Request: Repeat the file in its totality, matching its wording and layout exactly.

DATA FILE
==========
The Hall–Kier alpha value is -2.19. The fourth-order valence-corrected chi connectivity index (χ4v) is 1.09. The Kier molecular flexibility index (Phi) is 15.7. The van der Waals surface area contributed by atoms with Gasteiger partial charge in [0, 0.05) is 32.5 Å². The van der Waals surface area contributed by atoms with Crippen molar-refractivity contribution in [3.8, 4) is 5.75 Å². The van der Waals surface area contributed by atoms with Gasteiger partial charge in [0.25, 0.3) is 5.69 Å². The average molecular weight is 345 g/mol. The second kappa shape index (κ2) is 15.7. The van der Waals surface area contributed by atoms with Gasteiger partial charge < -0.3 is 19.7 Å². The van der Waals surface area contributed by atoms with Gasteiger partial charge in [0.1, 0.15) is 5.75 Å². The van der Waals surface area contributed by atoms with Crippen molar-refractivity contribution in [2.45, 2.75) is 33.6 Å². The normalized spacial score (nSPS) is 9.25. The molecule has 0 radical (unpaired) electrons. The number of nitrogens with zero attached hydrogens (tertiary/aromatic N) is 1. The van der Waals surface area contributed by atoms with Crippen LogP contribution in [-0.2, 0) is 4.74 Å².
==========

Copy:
The Hall–Kier alpha value is -2.19. The fourth-order valence-corrected chi connectivity index (χ4v) is 1.09. The Kier molecular flexibility index (Phi) is 15.7. The van der Waals surface area contributed by atoms with Gasteiger partial charge in [0, 0.05) is 32.5 Å². The van der Waals surface area contributed by atoms with Crippen molar-refractivity contribution in [3.8, 4) is 5.75 Å². The van der Waals surface area contributed by atoms with Gasteiger partial charge in [0.25, 0.3) is 5.69 Å². The average molecular weight is 345 g/mol. The second kappa shape index (κ2) is 15.7. The van der Waals surface area contributed by atoms with Gasteiger partial charge < -0.3 is 19.7 Å². The van der Waals surface area contributed by atoms with Gasteiger partial charge in [0.1, 0.15) is 5.75 Å². The van der Waals surface area contributed by atoms with Crippen molar-refractivity contribution in [2.45, 2.75) is 33.6 Å². The normalized spacial score (nSPS) is 9.25. The molecule has 0 radical (unpaired) electrons. The number of nitrogens with zero attached hydrogens (tertiary/aromatic N) is 1. The van der Waals surface area contributed by atoms with Crippen LogP contribution in [-0.2, 0) is 4.74 Å².